B. “Known Loss” Doctrine
Patricia relies on our holding in General Housewares Corp. v. National Surety Corp., 741 N.E.2d 408 (Ind.Ct.App.2000), in which we recognized the “known loss” doctrine: “The ‘known loss' doctrine is a common law concept deriving from the fundamental requirement in insurance law that the loss be fortuitous.” Id. at 416 (citing Pittston Co., Ultramar Am. Ltd. V. Allianz Ins. Co., 124 F.3d 508, 516 (3d Cir.1997)). Essentially, the known loss doctrine states that one may not obtain coverage for a loss that has already taken place. Id. In General Housewares, we held that “if an insured has actual knowledge that a loss has occurred, is occurring, or is substantially certain to occur on or before the effective date of the policy, the known loss doctrine will bar coverage.” Id. at 414. We further concluded, however, that if the insurer also knew of the loss, it would be not be able to assert the known loss doctrine to defeat coverage. Id. at 414 (citation omitted). Patricia argues that because Indiana Insurance knew of the loss before the second Policy took effect, Indiana Insurance is estopped from asserting the known loss doctrine to bar coverage in the second through fourth years in any event.
C. The “Known Claim” Exclusion
The fortuity principle is also explicitly addressed in the coverage clause of the Policies:
b. This insurance applies to “bodily injury” and “property damage” only if:
(3) Prior to the policy period, no insured ․ and no “employee” authorized by you to give or receive notice of an “occurrence” or claim, knew that the “bodily injury” or “property damage” had occurred, in whole or in part. If such a listed insured or authorized “employee” knew, prior to the policy period, that the “bodily injury” or “property damage” occurred, then any continuation, change or resumption of such “bodily injury” or “property damage” during or after the policy period will be deemed to have been known prior to the policy period.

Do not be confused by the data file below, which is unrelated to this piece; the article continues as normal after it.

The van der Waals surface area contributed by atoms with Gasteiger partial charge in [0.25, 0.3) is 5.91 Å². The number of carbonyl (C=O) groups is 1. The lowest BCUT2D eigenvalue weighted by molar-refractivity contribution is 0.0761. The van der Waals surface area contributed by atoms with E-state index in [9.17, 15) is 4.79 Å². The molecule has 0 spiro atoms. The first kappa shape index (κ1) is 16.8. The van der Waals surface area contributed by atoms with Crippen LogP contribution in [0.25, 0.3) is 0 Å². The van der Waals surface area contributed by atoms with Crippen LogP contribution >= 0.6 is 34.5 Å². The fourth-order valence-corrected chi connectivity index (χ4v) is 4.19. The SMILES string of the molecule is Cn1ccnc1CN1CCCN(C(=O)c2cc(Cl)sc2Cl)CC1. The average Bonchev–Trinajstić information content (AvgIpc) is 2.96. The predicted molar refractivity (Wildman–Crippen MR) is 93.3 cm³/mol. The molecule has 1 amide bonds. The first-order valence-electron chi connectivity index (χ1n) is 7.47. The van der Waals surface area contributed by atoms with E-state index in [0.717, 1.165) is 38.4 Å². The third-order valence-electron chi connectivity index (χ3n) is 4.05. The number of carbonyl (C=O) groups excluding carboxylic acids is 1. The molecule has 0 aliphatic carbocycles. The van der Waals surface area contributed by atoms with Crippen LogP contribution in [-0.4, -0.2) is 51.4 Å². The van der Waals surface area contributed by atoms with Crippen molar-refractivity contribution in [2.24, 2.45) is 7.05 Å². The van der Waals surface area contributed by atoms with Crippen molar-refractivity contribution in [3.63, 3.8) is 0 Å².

d. “Bodily injury” or “property damage” will be deemed to have been known to have occurred at the earliest time when any insured ․ or any “employee” authorized by you to give or receive notice of an “occurrence” or claim:
(1) Reports all, or any part, of the “bodily injury” or “property damage” to use or any other insurer;
(2) Receives a written or verbal demand or claim for damages because of the “bodily injury” or “property damage”; or
(3) Becomes aware by any other means that “bodily injury” or “property damage” has occurred or has begun to occur.
Appellant's Br. pp. 11–12.